Islamabad: All three major political parties in Pakistan – the Pakistan People’s Party (PPP), the Pakistan Muslim League (Nawaz) and the Pakistan Tehrik-e-Insaf (PTI) – have opposed ban or restrictions on Tik Tok, iron-brother China’s popular video social media giant.
Last week, Pakistan’s telecommunications regulator had issued a final warning to TikTok on explicit content posted on the platform, while live streaming app Bigo Live was blocked for the same reason.
TikTok, owned by China-based ByteDance, is facing problems around the world – including Australia, India and the United States – due to security and privacy issues.
The Pakistan Telecommunication Authority (PTA) said it had sent TikTok and Bigo Live notices to moderate content after receiving complaints, but their response was unsatisfactory.
“PTA has decided to immediately block Bigo and issue final warning to TikTok to put in place a comprehensive mechanism to control obscenity, vulgarity and immorality through its social media application,” a PTA statement said.
Chairperson Senate’s China-Pakistan Economic Corridor (CPEC) Senator Sherry Rehman said social media apps are not the problem.
“Neither social media, nor VPN is a problem. Digital democracy should not be strangled by a coercive, myopic PTA,” she said,
The PPP Vice President criticised the countries that exercise blanket censorship on new media strangle innovation and tech development.
“Regulate hate speech, don’t cancel the 4th industrial revolution. China is our friend and we should not take any decision that hurts them,” she said.
Senate Foreign Affairs Committee chairman Senator Mushahid Hussain Syed said banning Tik Tok would be a wrong and untimely decision for two reasons.
“It should be well-thought through decision, seeing it’s pros And cons, not acting in a knee jerk, whimsical manner as was the case in the ban of YouTube a few years earlier,” he said.
Senator Syed, a senior leader of the PML-N, said banning Tik Tok soon after India banned Tik Tok for political reasons – because it’s a Chinese app – will equate Pakistan with India for the wrong reasons and send a negative message to our Chinese friends.
Ruling PTI lawmaker Noor Alam Khan said he was against banning Tik Tok. “Even if they ban it, people will access it through VPN,” he contended.
Khan, who is member of the National Assembly and the parliament’s Public Accounts Committee (PAC), said banning any App especially the one based in China will be a ‘very wrong’ decision.
“The timing is crucial. India has banned Tik Tok and the US is accusing China of all evil doings. At this point, banning Tik Tok will be like supporting their (US and India’s) cause,” the PTI leader maintained.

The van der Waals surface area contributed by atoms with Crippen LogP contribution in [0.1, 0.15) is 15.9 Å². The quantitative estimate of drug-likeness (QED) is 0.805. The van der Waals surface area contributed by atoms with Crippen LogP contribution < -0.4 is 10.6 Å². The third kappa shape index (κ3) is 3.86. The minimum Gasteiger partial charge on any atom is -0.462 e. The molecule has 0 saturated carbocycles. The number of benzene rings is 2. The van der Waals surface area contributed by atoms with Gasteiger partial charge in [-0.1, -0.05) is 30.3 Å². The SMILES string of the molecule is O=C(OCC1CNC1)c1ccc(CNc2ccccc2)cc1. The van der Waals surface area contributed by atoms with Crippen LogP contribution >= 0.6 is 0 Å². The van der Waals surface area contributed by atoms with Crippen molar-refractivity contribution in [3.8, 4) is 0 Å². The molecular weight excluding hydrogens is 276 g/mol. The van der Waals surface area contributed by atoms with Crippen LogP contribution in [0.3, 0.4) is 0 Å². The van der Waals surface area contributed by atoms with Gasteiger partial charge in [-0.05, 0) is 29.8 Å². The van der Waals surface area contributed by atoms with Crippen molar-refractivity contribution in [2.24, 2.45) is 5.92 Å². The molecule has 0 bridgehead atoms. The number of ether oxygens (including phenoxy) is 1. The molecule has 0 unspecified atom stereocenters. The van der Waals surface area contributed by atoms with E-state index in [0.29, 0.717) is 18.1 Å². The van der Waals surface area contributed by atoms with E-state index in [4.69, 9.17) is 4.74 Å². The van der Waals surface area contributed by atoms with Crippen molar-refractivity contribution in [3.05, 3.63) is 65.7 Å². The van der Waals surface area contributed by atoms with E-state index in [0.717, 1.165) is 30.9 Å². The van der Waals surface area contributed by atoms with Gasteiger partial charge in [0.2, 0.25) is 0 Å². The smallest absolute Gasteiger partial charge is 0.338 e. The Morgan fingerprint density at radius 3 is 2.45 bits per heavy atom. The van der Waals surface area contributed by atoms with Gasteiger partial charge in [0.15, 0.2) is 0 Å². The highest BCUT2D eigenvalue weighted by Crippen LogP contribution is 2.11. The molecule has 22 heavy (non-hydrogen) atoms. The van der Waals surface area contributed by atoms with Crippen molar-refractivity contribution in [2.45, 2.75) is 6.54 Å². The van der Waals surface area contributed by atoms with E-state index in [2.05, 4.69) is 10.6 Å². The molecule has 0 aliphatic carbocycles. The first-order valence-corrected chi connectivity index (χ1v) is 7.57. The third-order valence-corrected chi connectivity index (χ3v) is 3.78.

On Friday, Pakistan’s Islamabad High Court (IHC) nullified PTA’s move to temporarily suspend online game PlayerUnknown’s Battlegrounds (PUBG) and ordered the authorities to immediately lift ban on the platform.
The PTA had on July 1 temporarily suspended the game, saying it had received several complaints about the game being “addictive”, a waste of time and its potential negative impact on children’s physical and psychological health.
The move was challenged by PUBG’s controlling company in Pakistan on July 4.
Decision on the petition was reserved on July 14 after hearing arguments from both sides.
During the hearing, Justice Amir Farooq remarked that the PTA should have consulted psychologists on the issue of potential psychological hazards of the game. He also wondered under which law the game was suspended.
The counsel for PTA argued that the game was suspended due to some in-game explicit scenes and anti-Islamic material.
Few hours before the IHC’s decision, PTA had announced that Players’ Unknown Battle Ground (PUBG) will remain blocked in Pakistan.
The PTA stated it reached the decision to keep the game banned after a detailed hearing conducted at the PTA premises on July 9 on the directions of the Lahore High Court. The hearing was attended by other interested parties also.
The PTA also said it approached the PUBG management to share data about PUBG sessions and users in Pakistan and controls in place by the company. The response from PUBG is awaited, it said.
Tik Tok in a statement said it was committed to increasing dialogue with authorities to explain policies and demonstrate commitment to user security.
TikTok said it removed more than 3.7 million “violating user videos” from Pakistan in the second half of 2019: more than 98% before a user reported them and more than 89% before they had a single view.